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Lightbox Loves: Peer Power

the7stars’ QT finds that people’s confidence in brands have diminished steadily throughout the whole of 2022, declining by 13% pts between November ‘21-’22. Last year was plagued by brands facing rounds of scandals and public distaste, with Balenciaga and Ticketmaster being only a couple of many. In a similar vein, celebrities such as Ellen DeGeneres (arguably brands in their own right) have also fallen prey to online cancel culture. Perhaps what makes the sting of such scandals even more bitter, is that many of these names once held huge public adoration, but now Brits are fighting back against inauthenticity.

People are now seeking information from peers in their communities instead. Most people in the UK spend an average of 2 hours per day on social media, with platforms chock full of user generated content on consumer experiences, product recommendations, hauls and reviews. This has led users (who are already natives to the platform) to start using social channels as search engines in their own right, and consequently evolving their sources of influence from a top down approach (e.g. search engines), to a more peer-led means of information sharing. In fact, according to studies led by Google, almost 40% of younger audiences are turning more towards Instagram and TikTok for information, whether this be finding places to go for lunch or getting recommendations on what to buy for Mother’s Day. Not only does this signal a breakdown of information hierarchy, but it also symbolises people’s desires to decentralise influence and hear from a variety of voices within online communities in the search for authenticity.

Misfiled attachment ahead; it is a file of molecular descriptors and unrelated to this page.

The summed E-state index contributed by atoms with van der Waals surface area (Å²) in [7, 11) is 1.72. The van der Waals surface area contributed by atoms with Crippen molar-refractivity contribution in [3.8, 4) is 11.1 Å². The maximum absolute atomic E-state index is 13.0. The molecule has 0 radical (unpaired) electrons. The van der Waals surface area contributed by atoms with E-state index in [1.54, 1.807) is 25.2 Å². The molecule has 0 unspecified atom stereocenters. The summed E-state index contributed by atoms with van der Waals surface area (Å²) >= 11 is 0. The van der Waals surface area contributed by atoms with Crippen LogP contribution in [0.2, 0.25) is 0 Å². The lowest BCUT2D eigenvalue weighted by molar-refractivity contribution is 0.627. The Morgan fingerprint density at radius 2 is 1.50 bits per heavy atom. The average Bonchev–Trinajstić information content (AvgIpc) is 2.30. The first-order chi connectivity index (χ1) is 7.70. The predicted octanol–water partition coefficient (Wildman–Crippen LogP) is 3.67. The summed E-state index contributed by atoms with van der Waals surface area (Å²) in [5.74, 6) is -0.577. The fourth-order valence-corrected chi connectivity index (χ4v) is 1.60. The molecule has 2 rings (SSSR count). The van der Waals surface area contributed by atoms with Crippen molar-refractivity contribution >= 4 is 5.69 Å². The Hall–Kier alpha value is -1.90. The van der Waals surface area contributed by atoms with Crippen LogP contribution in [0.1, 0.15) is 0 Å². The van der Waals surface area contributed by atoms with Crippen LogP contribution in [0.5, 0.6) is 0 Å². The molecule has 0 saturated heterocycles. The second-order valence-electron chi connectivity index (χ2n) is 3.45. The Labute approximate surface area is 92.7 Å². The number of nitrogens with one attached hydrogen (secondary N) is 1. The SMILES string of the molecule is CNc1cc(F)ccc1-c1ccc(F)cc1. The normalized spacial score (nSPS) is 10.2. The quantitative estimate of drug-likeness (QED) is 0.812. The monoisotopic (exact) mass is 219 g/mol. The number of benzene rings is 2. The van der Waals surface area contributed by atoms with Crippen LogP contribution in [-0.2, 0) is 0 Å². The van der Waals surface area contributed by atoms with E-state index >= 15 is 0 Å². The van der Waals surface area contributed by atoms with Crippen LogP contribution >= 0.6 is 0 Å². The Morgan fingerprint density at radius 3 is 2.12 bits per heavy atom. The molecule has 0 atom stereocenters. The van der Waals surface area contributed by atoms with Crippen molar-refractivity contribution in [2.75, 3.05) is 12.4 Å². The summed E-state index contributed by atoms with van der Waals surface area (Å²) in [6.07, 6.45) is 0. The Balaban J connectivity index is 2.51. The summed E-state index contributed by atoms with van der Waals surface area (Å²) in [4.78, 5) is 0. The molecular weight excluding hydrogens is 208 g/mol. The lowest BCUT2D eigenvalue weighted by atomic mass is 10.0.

The popularity of #BookTok is only testament to this, with brands such as Snapchat even starting to innovate with the movement and releasing features within their map tool, allowing users to recommend restaurants to each other. However, people’s growing bias towards their peers can also have negative repercussions. For instance, low barriers to entry when it comes to important topics such as medical advice, psychological wellbeing and finance can proliferate misinformation and have huge detrimental effects to people who take advice from strangers without caution.

Overall, peer prominence means that for brands, lateral communication is now more central to media habits more than ever. Whether this be through providing customer service on more personal platforms such as WhatsApp or engaging with trusted online communities, what lies true is that brands need to operate as more than just faceless businesses but rather cultivate personal human to human relationships founded on trust and candour.

Source: the7stars QT, Cybercrew 2023, Canvas8